UNIVERSITY students studying for an extra two years to receive ”double degrees” are only marginally improving their job prospects, new research has revealed.
The disturbing results for double-degree graduates comes at a tough time for job-seeking graduates, with low demand for their skills amid burgeoning levels of HELP (Higher Education Loan Program) student debt.
The research, by Graduate Careers Australia, shows those completing double degrees, such as arts and law, are only 4.4 per cent more likely to land a job than their single-degree counterparts.
Graduate Careers Australia blames the scant reward for double-degree students, who generally must meet higher entrance requirements for demanding subject loads, on flat demand for graduates generally.
”The employment market for new graduates is historically low,” said Bruce Guthrie, Graduate Careers Australia research manager.
A report released last week by the Grattan Institute shows HELP scheme debt is at a record high, with $26.3 billion in outstanding loans from the Australian government to students.
Andrew Norton, the Grattan Institute’s higher education program director, said the increase was partly due to the large growth in the number of students in recent years. He also said that loans were remaining unpaid for longer as students won’t be paying off their debt for several years.
Repayments of HELP loans only kick in after graduates start earning more than $49,095 a year.
Mat Fitzgerald studied for 10 years because ”I assumed it was the only way to get a job”, he said. But four tertiary qualifications later, Mr Fitzgerald has started his own business to get the career he originally aspired to have.
”I always thought that more study meant more qualifications and that equalled more opportunity. However, I was wrong,” Mr Fitzgerald said.
”I was looking for a career change, and I was hitting brick walls because I didn’t have enough industry experience. I was qualified to the highest level in a tertiary environment but not in a practical one.”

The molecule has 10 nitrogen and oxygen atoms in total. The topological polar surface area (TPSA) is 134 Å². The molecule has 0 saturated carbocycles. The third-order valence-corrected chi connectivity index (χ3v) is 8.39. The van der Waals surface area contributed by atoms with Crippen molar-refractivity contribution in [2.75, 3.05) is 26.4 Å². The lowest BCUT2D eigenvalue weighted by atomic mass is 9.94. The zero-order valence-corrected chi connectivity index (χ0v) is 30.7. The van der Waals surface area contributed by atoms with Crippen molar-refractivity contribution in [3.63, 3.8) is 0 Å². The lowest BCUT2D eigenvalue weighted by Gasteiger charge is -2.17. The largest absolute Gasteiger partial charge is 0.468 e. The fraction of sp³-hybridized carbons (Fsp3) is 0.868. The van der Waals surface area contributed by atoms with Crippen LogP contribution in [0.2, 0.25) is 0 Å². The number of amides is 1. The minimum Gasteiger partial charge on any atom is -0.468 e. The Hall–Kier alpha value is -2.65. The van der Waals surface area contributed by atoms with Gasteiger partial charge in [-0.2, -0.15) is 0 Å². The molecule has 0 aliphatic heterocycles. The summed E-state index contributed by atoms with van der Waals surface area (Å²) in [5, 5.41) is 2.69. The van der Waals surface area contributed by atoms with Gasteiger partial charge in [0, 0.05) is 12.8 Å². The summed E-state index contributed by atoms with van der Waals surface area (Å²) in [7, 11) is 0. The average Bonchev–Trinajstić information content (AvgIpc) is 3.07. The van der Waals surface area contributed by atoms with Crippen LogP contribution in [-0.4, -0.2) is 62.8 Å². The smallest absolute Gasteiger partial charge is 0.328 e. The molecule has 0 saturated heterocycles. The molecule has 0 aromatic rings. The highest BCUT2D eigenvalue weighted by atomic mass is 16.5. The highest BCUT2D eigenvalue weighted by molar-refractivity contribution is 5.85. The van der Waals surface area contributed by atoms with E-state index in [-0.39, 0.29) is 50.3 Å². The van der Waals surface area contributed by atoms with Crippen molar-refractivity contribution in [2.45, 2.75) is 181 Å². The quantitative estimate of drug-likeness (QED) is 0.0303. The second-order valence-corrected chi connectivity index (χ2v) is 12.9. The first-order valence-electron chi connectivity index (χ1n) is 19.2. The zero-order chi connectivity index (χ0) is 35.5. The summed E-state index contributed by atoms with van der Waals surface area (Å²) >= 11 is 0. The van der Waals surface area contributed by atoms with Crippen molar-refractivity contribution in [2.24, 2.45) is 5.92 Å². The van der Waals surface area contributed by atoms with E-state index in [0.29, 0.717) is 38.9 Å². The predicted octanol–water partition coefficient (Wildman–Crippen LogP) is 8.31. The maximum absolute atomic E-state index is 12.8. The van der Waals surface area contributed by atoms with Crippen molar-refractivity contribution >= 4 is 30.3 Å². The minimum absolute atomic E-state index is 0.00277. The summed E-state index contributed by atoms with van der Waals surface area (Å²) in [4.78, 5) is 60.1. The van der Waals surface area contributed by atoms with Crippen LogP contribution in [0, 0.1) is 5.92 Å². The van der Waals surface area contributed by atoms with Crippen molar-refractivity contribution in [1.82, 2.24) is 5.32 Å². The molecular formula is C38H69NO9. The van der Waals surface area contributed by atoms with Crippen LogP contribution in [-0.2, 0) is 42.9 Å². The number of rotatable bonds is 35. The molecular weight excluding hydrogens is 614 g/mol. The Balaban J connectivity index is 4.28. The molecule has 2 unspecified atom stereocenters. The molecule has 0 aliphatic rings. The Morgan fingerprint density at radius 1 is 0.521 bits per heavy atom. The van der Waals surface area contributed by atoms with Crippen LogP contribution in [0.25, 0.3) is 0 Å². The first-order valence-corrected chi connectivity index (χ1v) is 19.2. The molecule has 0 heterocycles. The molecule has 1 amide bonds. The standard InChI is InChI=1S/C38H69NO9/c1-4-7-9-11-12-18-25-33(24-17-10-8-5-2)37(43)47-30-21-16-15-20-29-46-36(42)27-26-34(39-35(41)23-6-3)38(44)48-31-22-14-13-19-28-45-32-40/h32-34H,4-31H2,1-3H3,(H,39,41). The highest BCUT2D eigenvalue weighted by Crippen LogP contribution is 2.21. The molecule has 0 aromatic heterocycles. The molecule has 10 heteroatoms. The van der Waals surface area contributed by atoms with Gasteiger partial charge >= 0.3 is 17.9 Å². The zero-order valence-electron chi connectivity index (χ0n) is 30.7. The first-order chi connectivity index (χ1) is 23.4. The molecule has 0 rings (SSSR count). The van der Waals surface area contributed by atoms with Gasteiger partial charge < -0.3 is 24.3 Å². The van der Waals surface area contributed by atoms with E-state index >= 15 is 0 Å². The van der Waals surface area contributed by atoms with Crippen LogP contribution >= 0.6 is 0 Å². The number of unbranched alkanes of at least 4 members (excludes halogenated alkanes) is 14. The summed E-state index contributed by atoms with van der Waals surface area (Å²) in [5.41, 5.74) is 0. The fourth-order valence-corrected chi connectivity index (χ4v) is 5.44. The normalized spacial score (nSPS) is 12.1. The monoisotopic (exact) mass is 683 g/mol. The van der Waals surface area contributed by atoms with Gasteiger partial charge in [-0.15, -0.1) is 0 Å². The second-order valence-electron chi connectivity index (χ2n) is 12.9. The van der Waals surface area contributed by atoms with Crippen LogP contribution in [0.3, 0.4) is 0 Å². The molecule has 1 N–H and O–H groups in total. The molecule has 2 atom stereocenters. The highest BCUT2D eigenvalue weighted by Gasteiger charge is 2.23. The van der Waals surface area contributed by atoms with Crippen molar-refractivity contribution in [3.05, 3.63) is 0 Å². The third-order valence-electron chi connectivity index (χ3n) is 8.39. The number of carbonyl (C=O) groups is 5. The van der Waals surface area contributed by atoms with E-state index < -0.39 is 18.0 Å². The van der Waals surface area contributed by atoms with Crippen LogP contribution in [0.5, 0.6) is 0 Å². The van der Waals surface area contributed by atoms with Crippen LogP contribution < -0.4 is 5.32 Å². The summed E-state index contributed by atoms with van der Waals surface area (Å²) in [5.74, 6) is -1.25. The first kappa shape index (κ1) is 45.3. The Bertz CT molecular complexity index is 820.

Having now started his own marketing business he feels he can finally use all of his skills that he gained from tertiary education.
Despite the recent statistics tertiary education institutions are saying that enrolments for double degrees are as strong as ever. University of New South Wales pro vice-chancellor (students) Professor Wai Fong Chua, says students enjoy the flexibility of double degrees, and they don’t begrudge the extra time studying.
”At one level it lengthens the program but if you are training for a lifetime, so to speak, an additional year, or two, students don’t begrudge that.
”It does open up more options for the student. At 18 it’s really hard to say I definitely want to be in banking or I really want to be a doctor … it expands the students horizons and their employment options, they still could end up just being an engineer or they could end up working as an accountant,” Professor Chau said
One student about to embark on a double degree at UNSW is Ryland Joyce. He will undertake a bachelor of commerce/bachelor media (PR and advertising).
”The commerce subjects didn’t cover all the things that I wanted to learn about and a dual degree seemed to do that,” Mr Joyce said.
The original release of this article first appeared on the website of Hangzhou Night Net.